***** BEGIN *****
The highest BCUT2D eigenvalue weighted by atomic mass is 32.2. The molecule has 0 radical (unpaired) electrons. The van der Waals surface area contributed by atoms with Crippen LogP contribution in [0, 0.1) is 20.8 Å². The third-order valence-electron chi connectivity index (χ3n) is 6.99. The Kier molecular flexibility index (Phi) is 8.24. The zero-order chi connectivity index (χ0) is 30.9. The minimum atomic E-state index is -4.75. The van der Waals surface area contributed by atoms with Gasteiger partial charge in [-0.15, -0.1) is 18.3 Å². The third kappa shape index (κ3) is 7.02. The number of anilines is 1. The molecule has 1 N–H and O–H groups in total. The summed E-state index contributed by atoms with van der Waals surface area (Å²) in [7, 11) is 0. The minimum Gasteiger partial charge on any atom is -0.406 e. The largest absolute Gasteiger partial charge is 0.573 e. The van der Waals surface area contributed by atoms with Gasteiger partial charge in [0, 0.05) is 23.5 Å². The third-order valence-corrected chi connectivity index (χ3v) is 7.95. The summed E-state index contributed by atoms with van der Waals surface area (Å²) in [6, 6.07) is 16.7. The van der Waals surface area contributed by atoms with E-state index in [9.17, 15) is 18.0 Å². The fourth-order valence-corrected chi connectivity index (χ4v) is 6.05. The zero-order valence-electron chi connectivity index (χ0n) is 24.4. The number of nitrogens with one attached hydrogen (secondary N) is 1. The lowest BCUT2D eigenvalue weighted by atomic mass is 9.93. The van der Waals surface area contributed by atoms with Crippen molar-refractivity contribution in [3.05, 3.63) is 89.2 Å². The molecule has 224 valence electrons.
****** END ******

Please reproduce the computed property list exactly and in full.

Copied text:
The highest BCUT2D eigenvalue weighted by atomic mass is 32.2. The molecule has 0 radical (unpaired) electrons. The van der Waals surface area contributed by atoms with Crippen LogP contribution in [0, 0.1) is 20.8 Å². The third-order valence-electron chi connectivity index (χ3n) is 6.99. The Kier molecular flexibility index (Phi) is 8.24. The zero-order chi connectivity index (χ0) is 30.9. The minimum atomic E-state index is -4.75. The van der Waals surface area contributed by atoms with Gasteiger partial charge in [-0.15, -0.1) is 18.3 Å². The third kappa shape index (κ3) is 7.02. The number of anilines is 1. The molecule has 1 N–H and O–H groups in total. The summed E-state index contributed by atoms with van der Waals surface area (Å²) in [7, 11) is 0. The minimum Gasteiger partial charge on any atom is -0.406 e. The largest absolute Gasteiger partial charge is 0.573 e. The van der Waals surface area contributed by atoms with Gasteiger partial charge in [0, 0.05) is 23.5 Å². The third-order valence-corrected chi connectivity index (χ3v) is 7.95. The summed E-state index contributed by atoms with van der Waals surface area (Å²) in [6, 6.07) is 16.7. The van der Waals surface area contributed by atoms with E-state index in [9.17, 15) is 18.0 Å². The fourth-order valence-corrected chi connectivity index (χ4v) is 6.05. The zero-order valence-electron chi connectivity index (χ0n) is 24.4. The number of nitrogens with one attached hydrogen (secondary N) is 1. The lowest BCUT2D eigenvalue weighted by atomic mass is 9.93. The van der Waals surface area contributed by atoms with Crippen molar-refractivity contribution in [3.05, 3.63) is 89.2 Å². The molecule has 224 valence electrons.